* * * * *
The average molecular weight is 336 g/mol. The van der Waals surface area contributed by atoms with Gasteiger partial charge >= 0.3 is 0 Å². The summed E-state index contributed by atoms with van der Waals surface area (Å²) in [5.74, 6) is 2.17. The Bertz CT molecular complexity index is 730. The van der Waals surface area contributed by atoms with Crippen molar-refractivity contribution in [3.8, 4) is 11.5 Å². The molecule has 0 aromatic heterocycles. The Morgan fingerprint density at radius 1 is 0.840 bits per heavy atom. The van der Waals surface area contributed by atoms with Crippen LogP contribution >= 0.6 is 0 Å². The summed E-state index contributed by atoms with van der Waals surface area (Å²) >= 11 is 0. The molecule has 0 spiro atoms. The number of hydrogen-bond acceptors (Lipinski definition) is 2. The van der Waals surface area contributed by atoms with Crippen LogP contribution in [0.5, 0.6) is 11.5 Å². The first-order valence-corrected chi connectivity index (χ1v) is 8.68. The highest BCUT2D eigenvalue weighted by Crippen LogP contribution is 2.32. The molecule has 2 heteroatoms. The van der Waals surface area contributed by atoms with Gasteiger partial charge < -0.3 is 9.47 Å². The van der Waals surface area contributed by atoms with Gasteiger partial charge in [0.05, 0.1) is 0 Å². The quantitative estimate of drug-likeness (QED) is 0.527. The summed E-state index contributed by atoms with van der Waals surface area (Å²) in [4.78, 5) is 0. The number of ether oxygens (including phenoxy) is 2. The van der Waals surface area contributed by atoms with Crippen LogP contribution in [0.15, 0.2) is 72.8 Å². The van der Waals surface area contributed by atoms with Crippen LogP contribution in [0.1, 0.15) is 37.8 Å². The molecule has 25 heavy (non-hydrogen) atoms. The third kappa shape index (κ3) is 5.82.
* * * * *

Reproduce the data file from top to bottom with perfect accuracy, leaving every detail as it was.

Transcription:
The average molecular weight is 336 g/mol. The van der Waals surface area contributed by atoms with Gasteiger partial charge >= 0.3 is 0 Å². The summed E-state index contributed by atoms with van der Waals surface area (Å²) in [5.74, 6) is 2.17. The Bertz CT molecular complexity index is 730. The van der Waals surface area contributed by atoms with Crippen molar-refractivity contribution in [3.8, 4) is 11.5 Å². The molecule has 0 aromatic heterocycles. The Morgan fingerprint density at radius 1 is 0.840 bits per heavy atom. The van der Waals surface area contributed by atoms with Crippen LogP contribution >= 0.6 is 0 Å². The summed E-state index contributed by atoms with van der Waals surface area (Å²) >= 11 is 0. The molecule has 0 spiro atoms. The number of hydrogen-bond acceptors (Lipinski definition) is 2. The van der Waals surface area contributed by atoms with Crippen LogP contribution in [0.5, 0.6) is 11.5 Å². The first-order valence-corrected chi connectivity index (χ1v) is 8.68. The highest BCUT2D eigenvalue weighted by Crippen LogP contribution is 2.32. The molecule has 2 heteroatoms. The van der Waals surface area contributed by atoms with Gasteiger partial charge < -0.3 is 9.47 Å². The van der Waals surface area contributed by atoms with Gasteiger partial charge in [0.05, 0.1) is 0 Å². The quantitative estimate of drug-likeness (QED) is 0.527. The summed E-state index contributed by atoms with van der Waals surface area (Å²) in [4.78, 5) is 0. The number of ether oxygens (including phenoxy) is 2. The van der Waals surface area contributed by atoms with Crippen LogP contribution in [0.15, 0.2) is 72.8 Å². The van der Waals surface area contributed by atoms with Crippen LogP contribution in [0.1, 0.15) is 37.8 Å². The molecule has 25 heavy (non-hydrogen) atoms. The third kappa shape index (κ3) is 5.82.